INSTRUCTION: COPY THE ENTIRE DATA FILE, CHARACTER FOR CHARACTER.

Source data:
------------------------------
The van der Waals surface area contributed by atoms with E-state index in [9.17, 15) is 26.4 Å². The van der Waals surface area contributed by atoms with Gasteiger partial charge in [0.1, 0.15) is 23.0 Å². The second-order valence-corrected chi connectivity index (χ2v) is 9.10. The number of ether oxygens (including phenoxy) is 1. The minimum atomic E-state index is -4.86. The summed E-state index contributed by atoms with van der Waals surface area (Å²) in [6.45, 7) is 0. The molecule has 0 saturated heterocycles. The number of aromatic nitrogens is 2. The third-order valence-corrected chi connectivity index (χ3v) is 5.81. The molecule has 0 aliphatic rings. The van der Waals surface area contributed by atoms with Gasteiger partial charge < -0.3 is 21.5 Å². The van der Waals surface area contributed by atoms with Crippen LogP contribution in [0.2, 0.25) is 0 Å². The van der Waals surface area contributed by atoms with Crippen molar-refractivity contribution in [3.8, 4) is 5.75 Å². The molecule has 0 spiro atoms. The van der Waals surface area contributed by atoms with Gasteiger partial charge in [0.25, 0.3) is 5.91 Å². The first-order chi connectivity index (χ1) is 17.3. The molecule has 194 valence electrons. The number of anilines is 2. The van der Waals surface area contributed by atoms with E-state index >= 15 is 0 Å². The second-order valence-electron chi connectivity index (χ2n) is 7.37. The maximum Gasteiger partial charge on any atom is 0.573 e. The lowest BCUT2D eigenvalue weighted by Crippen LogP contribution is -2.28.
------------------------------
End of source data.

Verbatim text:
The van der Waals surface area contributed by atoms with E-state index in [9.17, 15) is 26.4 Å². The van der Waals surface area contributed by atoms with Gasteiger partial charge in [0.1, 0.15) is 23.0 Å². The second-order valence-corrected chi connectivity index (χ2v) is 9.10. The number of ether oxygens (including phenoxy) is 1. The minimum atomic E-state index is -4.86. The summed E-state index contributed by atoms with van der Waals surface area (Å²) in [6.45, 7) is 0. The molecule has 0 saturated heterocycles. The number of aromatic nitrogens is 2. The third-order valence-corrected chi connectivity index (χ3v) is 5.81. The molecule has 0 aliphatic rings. The van der Waals surface area contributed by atoms with Gasteiger partial charge < -0.3 is 21.5 Å². The van der Waals surface area contributed by atoms with Crippen LogP contribution in [0.2, 0.25) is 0 Å². The van der Waals surface area contributed by atoms with Crippen molar-refractivity contribution in [3.8, 4) is 5.75 Å². The molecule has 0 spiro atoms. The van der Waals surface area contributed by atoms with Gasteiger partial charge in [0.25, 0.3) is 5.91 Å². The first-order chi connectivity index (χ1) is 17.3. The molecule has 194 valence electrons. The number of anilines is 2. The van der Waals surface area contributed by atoms with E-state index >= 15 is 0 Å². The second-order valence-electron chi connectivity index (χ2n) is 7.37. The maximum Gasteiger partial charge on any atom is 0.573 e. The lowest BCUT2D eigenvalue weighted by Crippen LogP contribution is -2.28.